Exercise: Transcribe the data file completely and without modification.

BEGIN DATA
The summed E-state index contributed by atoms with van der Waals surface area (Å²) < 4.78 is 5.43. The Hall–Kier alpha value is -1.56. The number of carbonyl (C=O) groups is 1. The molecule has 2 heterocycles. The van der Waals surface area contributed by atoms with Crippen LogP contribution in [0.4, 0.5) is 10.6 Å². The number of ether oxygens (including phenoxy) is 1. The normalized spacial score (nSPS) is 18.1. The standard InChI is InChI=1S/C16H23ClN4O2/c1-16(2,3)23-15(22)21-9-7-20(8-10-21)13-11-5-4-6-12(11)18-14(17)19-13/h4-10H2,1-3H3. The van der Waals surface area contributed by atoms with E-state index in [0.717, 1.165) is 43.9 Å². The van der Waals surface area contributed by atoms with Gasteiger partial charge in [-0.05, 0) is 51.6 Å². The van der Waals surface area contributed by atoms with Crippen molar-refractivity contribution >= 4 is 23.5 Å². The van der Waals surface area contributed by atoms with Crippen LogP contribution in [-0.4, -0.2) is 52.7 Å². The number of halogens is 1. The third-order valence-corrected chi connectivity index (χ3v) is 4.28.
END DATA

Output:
The summed E-state index contributed by atoms with van der Waals surface area (Å²) < 4.78 is 5.43. The Hall–Kier alpha value is -1.56. The number of carbonyl (C=O) groups is 1. The molecule has 2 heterocycles. The van der Waals surface area contributed by atoms with Crippen LogP contribution in [0.4, 0.5) is 10.6 Å². The number of ether oxygens (including phenoxy) is 1. The normalized spacial score (nSPS) is 18.1. The standard InChI is InChI=1S/C16H23ClN4O2/c1-16(2,3)23-15(22)21-9-7-20(8-10-21)13-11-5-4-6-12(11)18-14(17)19-13/h4-10H2,1-3H3. The van der Waals surface area contributed by atoms with E-state index in [0.717, 1.165) is 43.9 Å². The van der Waals surface area contributed by atoms with Gasteiger partial charge in [-0.05, 0) is 51.6 Å². The van der Waals surface area contributed by atoms with Crippen molar-refractivity contribution >= 4 is 23.5 Å². The van der Waals surface area contributed by atoms with Crippen LogP contribution in [-0.4, -0.2) is 52.7 Å². The number of halogens is 1. The third-order valence-corrected chi connectivity index (χ3v) is 4.28.